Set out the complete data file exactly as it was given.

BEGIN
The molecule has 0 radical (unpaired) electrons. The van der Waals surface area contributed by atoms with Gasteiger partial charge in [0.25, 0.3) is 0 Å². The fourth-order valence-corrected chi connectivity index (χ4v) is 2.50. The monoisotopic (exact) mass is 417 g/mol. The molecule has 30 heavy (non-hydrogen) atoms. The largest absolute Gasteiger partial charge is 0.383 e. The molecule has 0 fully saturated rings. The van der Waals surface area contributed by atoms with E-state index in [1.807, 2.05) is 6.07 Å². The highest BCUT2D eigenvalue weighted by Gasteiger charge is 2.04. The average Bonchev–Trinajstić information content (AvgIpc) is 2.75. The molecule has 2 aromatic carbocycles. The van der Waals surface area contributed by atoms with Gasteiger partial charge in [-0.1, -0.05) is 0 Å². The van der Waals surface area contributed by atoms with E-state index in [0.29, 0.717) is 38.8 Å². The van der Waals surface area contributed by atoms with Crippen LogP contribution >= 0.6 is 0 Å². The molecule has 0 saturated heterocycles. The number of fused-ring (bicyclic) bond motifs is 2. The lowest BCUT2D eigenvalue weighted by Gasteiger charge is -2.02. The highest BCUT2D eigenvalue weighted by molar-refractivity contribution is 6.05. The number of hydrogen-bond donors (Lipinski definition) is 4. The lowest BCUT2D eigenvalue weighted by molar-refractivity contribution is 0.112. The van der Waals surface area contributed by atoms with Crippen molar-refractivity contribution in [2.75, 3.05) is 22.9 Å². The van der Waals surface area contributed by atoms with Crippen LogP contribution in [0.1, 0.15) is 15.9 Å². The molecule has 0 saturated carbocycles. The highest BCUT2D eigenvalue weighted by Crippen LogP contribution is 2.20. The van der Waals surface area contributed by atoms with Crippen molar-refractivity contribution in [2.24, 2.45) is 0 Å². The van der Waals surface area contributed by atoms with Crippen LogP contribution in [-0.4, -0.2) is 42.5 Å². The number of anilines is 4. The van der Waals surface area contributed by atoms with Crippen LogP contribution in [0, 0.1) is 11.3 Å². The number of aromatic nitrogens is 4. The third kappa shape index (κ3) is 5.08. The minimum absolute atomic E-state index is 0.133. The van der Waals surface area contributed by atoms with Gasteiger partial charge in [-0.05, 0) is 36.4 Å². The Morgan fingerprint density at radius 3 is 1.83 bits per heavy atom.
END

The molecule has 0 radical (unpaired) electrons. The van der Waals surface area contributed by atoms with Gasteiger partial charge in [0.25, 0.3) is 0 Å². The fourth-order valence-corrected chi connectivity index (χ4v) is 2.50. The monoisotopic (exact) mass is 417 g/mol. The molecule has 30 heavy (non-hydrogen) atoms. The largest absolute Gasteiger partial charge is 0.383 e. The molecule has 0 fully saturated rings. The van der Waals surface area contributed by atoms with E-state index in [1.807, 2.05) is 6.07 Å². The highest BCUT2D eigenvalue weighted by Gasteiger charge is 2.04. The average Bonchev–Trinajstić information content (AvgIpc) is 2.75. The molecule has 2 aromatic carbocycles. The van der Waals surface area contributed by atoms with Gasteiger partial charge in [-0.1, -0.05) is 0 Å². The van der Waals surface area contributed by atoms with E-state index in [0.29, 0.717) is 38.8 Å². The van der Waals surface area contributed by atoms with Crippen LogP contribution >= 0.6 is 0 Å². The molecule has 0 saturated heterocycles. The number of fused-ring (bicyclic) bond motifs is 2. The lowest BCUT2D eigenvalue weighted by Gasteiger charge is -2.02. The highest BCUT2D eigenvalue weighted by molar-refractivity contribution is 6.05. The number of hydrogen-bond donors (Lipinski definition) is 4. The lowest BCUT2D eigenvalue weighted by molar-refractivity contribution is 0.112. The van der Waals surface area contributed by atoms with Crippen molar-refractivity contribution in [2.75, 3.05) is 22.9 Å². The van der Waals surface area contributed by atoms with Crippen LogP contribution in [0.1, 0.15) is 15.9 Å². The molecule has 0 saturated carbocycles. The highest BCUT2D eigenvalue weighted by Crippen LogP contribution is 2.20. The van der Waals surface area contributed by atoms with Crippen molar-refractivity contribution in [2.24, 2.45) is 0 Å². The van der Waals surface area contributed by atoms with Crippen LogP contribution in [-0.4, -0.2) is 42.5 Å². The number of anilines is 4. The van der Waals surface area contributed by atoms with Crippen LogP contribution in [0, 0.1) is 11.3 Å². The number of aromatic nitrogens is 4. The third kappa shape index (κ3) is 5.08. The minimum absolute atomic E-state index is 0.133. The van der Waals surface area contributed by atoms with Gasteiger partial charge in [-0.05, 0) is 36.4 Å². The Morgan fingerprint density at radius 3 is 1.83 bits per heavy atom.